Mate Poaching is a scientific term coined by Schmitt and Buss (2001) used to describe “behavior intended to attract someone who is already in a romantic relationship” (p. 894). Today it is used quite commonly in the evolutionary psychology community, and given my own growing interest in the field, I will in the following try to provide a short introduction to mate poaching for those who might also find an interest in the subject.
First some statistics:
- 64 % of the men and 49 % of the women who participated in the mentioned study by Schmitt and Buss, reported that they had attempted to poach someone as a short-term mate at some point in their past.
- 32 % of the men and 22 % of the women reported having “frequently” experienced someone attempting to to poach them as a short-term mate.
In other words, if we are to believe the 2001 study, two thirds of men and about half of women have at some point tried to get with someone who were already in a relationship. More recent studies suggest that the numbers are likely to be higher than that, but for now, lets just consider these already relatively high ones.
It might not come as a huge shock to most of you, though, but I find those numbers to be quite thought-provoking. According to results from a 2006 study by Davies et al., however, general tendencies aren’t as morally bleak as suggested above:
“when given the choice, both men and women will reliably choose to mate with unattached, as opposed to attached, individuals.”
So people poach, but only when they perceive an available attached individual to be more attractive than any available unattached individuals in their social surroundings.
Here you’d probably tell me that this is merely common sense, and you’d of course be right about that. In general, using many different strategies, people almost always try to attain a long-term partner with as high a mate value as possible (what constitutes value, however is of course slightly different from person to person).
Interestingly, more than 70% of the people who participated in the 2001 study by Schmitt and Buss, reported that someone had tried to poach their partner away from them. As would be expected, people won’t as easily admit to having poached themselves as they will accuse other people of being mate poachers!
Below, a few interesting general observations drawn from the different studies cited in this post:
- Those who mate poach are more likely to score low in agreeableness and conscientiousness than those who did not on The Big Five Inventory. Roughly translated, people who poach are, in general, less compassionate and more easygoing / careless than people who don’t poach.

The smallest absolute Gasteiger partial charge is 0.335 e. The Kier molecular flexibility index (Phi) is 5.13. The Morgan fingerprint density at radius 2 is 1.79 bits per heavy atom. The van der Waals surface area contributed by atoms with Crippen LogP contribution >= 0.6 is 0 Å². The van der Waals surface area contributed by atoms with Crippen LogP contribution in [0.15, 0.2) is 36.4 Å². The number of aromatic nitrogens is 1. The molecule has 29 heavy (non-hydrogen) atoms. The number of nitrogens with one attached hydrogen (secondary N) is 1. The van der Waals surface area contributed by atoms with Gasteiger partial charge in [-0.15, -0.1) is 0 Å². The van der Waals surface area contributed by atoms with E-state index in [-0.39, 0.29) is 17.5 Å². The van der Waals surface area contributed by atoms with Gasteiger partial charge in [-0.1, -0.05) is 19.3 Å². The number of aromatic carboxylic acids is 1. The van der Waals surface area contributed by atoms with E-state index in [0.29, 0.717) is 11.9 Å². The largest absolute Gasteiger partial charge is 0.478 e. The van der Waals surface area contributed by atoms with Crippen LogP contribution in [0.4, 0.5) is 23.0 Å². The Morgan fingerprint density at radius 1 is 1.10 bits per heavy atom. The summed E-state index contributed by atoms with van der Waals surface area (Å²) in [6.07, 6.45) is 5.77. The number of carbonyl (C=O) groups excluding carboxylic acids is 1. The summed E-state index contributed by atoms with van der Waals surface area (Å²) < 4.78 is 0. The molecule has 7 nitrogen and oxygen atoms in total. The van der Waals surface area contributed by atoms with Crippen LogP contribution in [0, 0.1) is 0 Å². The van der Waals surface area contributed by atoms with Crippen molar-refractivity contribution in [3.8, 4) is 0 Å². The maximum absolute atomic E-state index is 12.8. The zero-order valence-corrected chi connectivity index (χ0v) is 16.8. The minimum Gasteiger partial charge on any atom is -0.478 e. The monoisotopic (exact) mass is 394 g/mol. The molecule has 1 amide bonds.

- Women are more attracted to attached men, but this effect is heavily influenced by the female’s ovulation cycle. Women will indeed (statistically) be more attracted to a man if he is in a relationship than if he isn’t. I am almost certain that most women reading this can remember a time in their life when they had second thoughts about a guy after he got together with, perhaps, quite an attractive woman. And I am sure that most men who has gone from being single for a long time, to being in a committed relationship, will have noticed the difference as well.
- Men find women just as attractive regardless if attached or single. According to the studies I’ve cited, men in general live up to the myth of being more “simple-minded” than women when it comes to attraction. While other aspects such as personality of course matter as well, I can at least from my personal experience with friends attest to the idea that men are quite focused on looks. I know many men who’ll say that they want someone intelligent, yet they end up going for someone based mostly on their looks.
While many of my previous posts on this blog can be though of as opinion pieces, I’ve done quite a bit of research in relation to this post. Posts based on evolutionary psychology might often contain elements that people don’t like to hear, (certainly many will disagree highly with these studies) but in the end I think that information based on empirical research is much more useful in real life than opinion pieces that you’ll find scattered all over the net when looking for dating advice.
Anyway, that is all that I can muster in terms of writing today. hope you found the concept of mate poaching interesting, and if you did, certainly feel free to like, comment on, or share this post. Thanks!
Buss, D.M. (2004). Evolutionary psychology (2nd ed.). Boston, MA: Allyn & Bacon.
Davies, A.P.C., Shackelford, T.K., & Hass, R.G. (2006a). When a “poach” is not a poach: Re-defining human mate poaching and re-estimating its frequency. Manuscript under editorial review.
Schmitt, D.P., & Buss, D.M. (2001). Human mate poaching: Tactics and temptations for infiltrating existing relationships. Journal of Personality and Social Psychology, 86, 560-584
J. Parker, M. Burkley / Journal of Experimental Social Psychology 45 (2009) 1016–1019